I took a lot of pictures outside when we were up in the mountains, and what I discovered is, it's very hard to see what's in your viewfinder when you're standing in the full sun. There is probably a trick to this, but I haven't learned it yet.
Anyhoo. Above is a picture of our house in the mountains. A better photographer would not have cut off the chimney, but I am not a better photographer. The chimney doesn't work, sadly, so we can't have fires on cold autumn days.
This is the apple green dining room. Please note the chandelier. Most of the time, the green is very soothing and calm. But at certain times of day, when the sun hits just right, you can't even go in, for fear of going absolutely insane.
The red dot is the oil tank. The Man painted it red, and I'm glad he did. It used to be a practical rust color, but what fun is that?
This is the view from the side yard. That is our neighbor Joe's shed and his red truck. The Man is very good about going to visit Joe and his wife Nell when we're up at the mountain house. I am cultivating a reputation for shyness. I'm very bad about going visiting.
The boys and I went to the tiny farmer's market on Saturday morning and bought preserves and sugar snaps. The tomatoes in the picture are from our garden at home. Our friend Michael made these bowls a long time ago, back when he thought he would be a potter. I believe he's changed careers about five times now (he's in computers these days), but I always thought he should have stuck with pottery.
On Saturday afternoon we went to the storytelling festival in Spruce Pine. The pictures I took of the storytellers weren't much good (tho the storytellers themselves were wonderful), so I tried to take some pictures in town, to give you the flavor of what an old mountain town looks like in the parts where they haven't brought in the Walmart.
Spruce Pine used to have a drive-in theater. I don't know if it was really open Friday or not. They seem to be doing a lot in Spruce Pine to attract tourists. On Sunday night we went back to Spruce Pine, to the very same spot they held the storytelling festival, to hear a group of bagpipe players. Next Saturday, in the same spot, Irish fiddlers. I'm sorry to miss them.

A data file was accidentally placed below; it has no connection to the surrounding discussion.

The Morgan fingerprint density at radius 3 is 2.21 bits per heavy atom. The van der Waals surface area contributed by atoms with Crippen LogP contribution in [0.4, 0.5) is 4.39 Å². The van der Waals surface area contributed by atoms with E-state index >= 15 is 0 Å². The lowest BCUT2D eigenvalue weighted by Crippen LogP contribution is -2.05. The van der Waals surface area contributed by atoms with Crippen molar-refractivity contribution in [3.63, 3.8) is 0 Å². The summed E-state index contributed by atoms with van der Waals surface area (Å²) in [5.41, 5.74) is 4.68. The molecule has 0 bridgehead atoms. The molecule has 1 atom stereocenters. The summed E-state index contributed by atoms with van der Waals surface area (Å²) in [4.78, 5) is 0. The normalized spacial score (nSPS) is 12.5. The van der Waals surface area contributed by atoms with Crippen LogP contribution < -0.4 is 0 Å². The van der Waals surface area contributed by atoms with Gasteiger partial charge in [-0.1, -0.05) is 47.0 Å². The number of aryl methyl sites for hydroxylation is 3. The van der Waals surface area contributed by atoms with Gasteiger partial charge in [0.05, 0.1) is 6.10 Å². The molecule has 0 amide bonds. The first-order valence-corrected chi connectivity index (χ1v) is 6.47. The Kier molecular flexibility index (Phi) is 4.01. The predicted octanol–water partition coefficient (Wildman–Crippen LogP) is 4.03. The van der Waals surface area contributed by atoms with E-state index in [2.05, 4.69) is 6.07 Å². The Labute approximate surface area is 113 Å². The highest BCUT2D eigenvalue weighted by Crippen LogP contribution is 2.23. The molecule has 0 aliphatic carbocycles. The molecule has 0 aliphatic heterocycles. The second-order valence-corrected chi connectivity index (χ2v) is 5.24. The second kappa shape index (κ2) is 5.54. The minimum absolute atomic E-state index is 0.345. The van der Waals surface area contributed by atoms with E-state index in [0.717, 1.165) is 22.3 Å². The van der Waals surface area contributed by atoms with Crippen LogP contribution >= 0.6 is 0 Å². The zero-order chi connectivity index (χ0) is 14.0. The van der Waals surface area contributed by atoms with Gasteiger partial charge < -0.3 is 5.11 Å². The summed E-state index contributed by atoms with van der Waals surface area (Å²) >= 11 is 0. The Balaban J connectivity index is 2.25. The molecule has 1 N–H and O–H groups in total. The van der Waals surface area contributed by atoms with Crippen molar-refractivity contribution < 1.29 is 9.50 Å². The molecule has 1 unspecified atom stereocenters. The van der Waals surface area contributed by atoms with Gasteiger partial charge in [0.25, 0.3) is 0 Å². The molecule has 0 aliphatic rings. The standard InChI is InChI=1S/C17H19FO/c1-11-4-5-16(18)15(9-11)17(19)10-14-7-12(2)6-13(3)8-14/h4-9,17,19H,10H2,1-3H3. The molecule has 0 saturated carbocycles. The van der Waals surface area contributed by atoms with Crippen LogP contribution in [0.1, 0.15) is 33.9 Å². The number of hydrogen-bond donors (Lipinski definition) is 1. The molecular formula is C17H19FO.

Tuesday afternoon, I took myself--by myself--over to the Penland School of Craft, in the Ledger community, about ten minutes from our house. This is the view from the campus. Ain't it grand? One day, when I get rich, I'm going to take a two-week long class in making books, and another one on making paper. When I get very, very rich, because the classes are very, very expensive. How else can they pay for this view?
This is a sculpture by Patrick Doughtery, a North Carolina artist whose art is twisting branches and vines into amazing pieces. I don't know how to adequately describe the magic of what he does, but it's amazing.
Now we're back. It's supposed to be 99 degrees today. Next summer, I may move to the mountains in July and not come back until school starts up. It felt very sane to live without air conditioning for five days. At night, after the boys were in bed, the Man and I sat in the dining room and read (the Man) and quilted (me) and listened to music. It was the high point of my summer.
I'm a writer and a stay-at-home mom who keeps meaning to mop the floors because I think it would make me happy if I did. I love books and music and writing, spend entirely too much time in the dentist's chair (I bet I have more crowns than you do), and used to think I was sort of bohemian, but now I wonder. No tattoos. Minivan. That story.